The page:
5 things we learned from Tuesday's primaries
WASHINGTON (CNN) -- The establishment struck back.
Two weeks after House Majority Leader Eric Cantor's primary loss to a little-known and underfunded tea party challenger rocked the Republican Party, incumbent and mainstream GOP candidates came out on top in several high-profile primary showdowns.
In Tuesday's marquee race, longtime Sen. Thad Cochran of Mississippi narrowly fended off a fierce primary challenge from state Sen. Chris McDaniel, who edged Cochran in the primary three weeks ago. Cochran's victory might have come from crossover Democratic voters -- courted by the senator -- who cast ballots in the runoff.
Cochran was joined by Rep. James Lankford, who easily won the primary in Oklahoma over two other major candidates who enjoyed tea party support in the race to succeed a retiring senator. Former Rep. Bob Beauprez, considered the mainstream pick in Colorado's GOP gubernatorial primary, topped three other candidates. And former South Carolina Attorney General Henry McMaster, the ultimate insider, won a landslide victory in the state's Republican lieutenant governor runoff.
In another high-profile showdown, Democratic Rep. Charlie Rangel of New York, who was first elected to Congress 44 years ago, claimed victory in what he says will be his last campaign. But Rangel's opponent, state Sen. Adriano Espaillat, who nearly ousted Rangel in the Democratic primary two years ago, wasn't conceding the tight race early Wednesday morning.
And in Maryland, outgoing Gov. Martin O'Malley, a potential 2016 Democratic presidential contender, wasn't on the ballot but might have been the biggest winner of the night.
Here are five things we learned from Tuesday's primaries.
1. Creative coalition: Tuesday night's results illustrate the unscripted political realities that play out in particular states on Election Day.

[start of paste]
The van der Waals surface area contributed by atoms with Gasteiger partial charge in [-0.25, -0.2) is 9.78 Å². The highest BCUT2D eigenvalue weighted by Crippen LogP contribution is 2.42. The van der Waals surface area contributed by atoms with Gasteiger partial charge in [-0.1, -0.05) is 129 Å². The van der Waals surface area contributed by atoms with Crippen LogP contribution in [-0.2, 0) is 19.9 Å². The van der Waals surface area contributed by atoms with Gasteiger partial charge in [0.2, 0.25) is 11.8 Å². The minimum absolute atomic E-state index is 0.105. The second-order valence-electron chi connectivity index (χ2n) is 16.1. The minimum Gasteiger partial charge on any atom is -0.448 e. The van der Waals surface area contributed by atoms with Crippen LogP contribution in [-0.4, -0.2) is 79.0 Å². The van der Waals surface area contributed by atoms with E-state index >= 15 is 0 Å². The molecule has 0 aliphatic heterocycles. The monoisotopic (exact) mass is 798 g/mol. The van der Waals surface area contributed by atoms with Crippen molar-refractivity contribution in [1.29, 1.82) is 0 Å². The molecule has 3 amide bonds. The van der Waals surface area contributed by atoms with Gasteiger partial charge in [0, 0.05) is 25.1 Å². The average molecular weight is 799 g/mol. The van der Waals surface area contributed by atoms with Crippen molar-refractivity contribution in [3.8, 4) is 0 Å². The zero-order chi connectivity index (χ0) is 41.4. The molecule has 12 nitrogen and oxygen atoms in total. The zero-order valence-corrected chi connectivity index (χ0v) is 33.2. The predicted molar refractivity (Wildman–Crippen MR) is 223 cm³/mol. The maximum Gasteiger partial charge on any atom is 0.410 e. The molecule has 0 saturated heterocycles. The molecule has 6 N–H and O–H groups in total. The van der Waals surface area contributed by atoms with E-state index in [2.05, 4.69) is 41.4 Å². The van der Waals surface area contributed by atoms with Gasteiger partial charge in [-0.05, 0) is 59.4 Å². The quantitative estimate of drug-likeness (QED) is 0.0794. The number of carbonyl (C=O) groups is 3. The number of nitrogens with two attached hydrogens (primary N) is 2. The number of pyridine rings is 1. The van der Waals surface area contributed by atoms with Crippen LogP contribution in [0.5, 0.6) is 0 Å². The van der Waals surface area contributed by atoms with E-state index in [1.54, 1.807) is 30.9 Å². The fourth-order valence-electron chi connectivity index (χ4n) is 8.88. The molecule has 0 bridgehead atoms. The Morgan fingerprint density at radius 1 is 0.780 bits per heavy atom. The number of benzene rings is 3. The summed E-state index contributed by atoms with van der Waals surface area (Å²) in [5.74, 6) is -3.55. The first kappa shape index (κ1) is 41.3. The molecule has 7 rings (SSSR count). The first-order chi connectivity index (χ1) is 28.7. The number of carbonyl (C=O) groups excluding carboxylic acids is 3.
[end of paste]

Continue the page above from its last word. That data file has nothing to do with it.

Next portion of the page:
So who would have thought that in today's political climate -- and in a deeply red state like Mississippi -- a 76-year-old long-time Republican incumbent could beat back a serious tea party challenge?
And who would have thought that he could do it by courting the African-American vote while touting his longevity in Washington.
Cochran's allies worked aggressively in recent weeks to reach out to Democrats, especially African-Americans who make up 37% of the state's population.
But McDaniel argued the tactic was a stretch, saying in his election night speech that Cochran showed his willingness to win at any cost, even diluting the party if he needed to.
"There is something a bit unusual about a Republican primary decided by liberal Democrats," he said. "So much for principles. I guess they can take some consolation that they did something tonight for once again compromising, for once again reaching across the aisle, for abandoning the conservative movement."
The question is whether the strategy can be applied beyond Mississippi. McDaniel warned Tuesday night that it certainly could.
"Today the conservative movement took a backseat to liberal Democrats," he said. "If it can happen here, it can happen anywhere. And that's why we will never stop fighting."
2. Experience still counts: Along with Cochran, Rangel also used his experience in Washington to sell himself to voters.
"I think because of the confidence (the voters) had in me, with my service and their belief with the decision they had to make, that I was their best choice," Rangel told reporters.
For Cochran's part, the senator actively reminded voters of his work to secure federal funds for programs used widely in the state.
It's not the kind of message that Republicans tout in these days of fiscal conservatism. But in this case, it worked for Cochran.
He also stressed his position and influence in the Senate, saying if Republicans win control of the chamber, he would likely become chairman of the appropriations committee, a seat that could help him get even more money for the state.
3. Oklahoma blunder? Cochran's comeback was the big shocker of the night, but there was another surprise in Oklahoma, where Rep. James Lankford cleared 50% of the vote and skipped a runoff against his top rival, Oklahoma House Speaker T.W. Shannon, in the race to replace retiring Sen. Tom Coburn.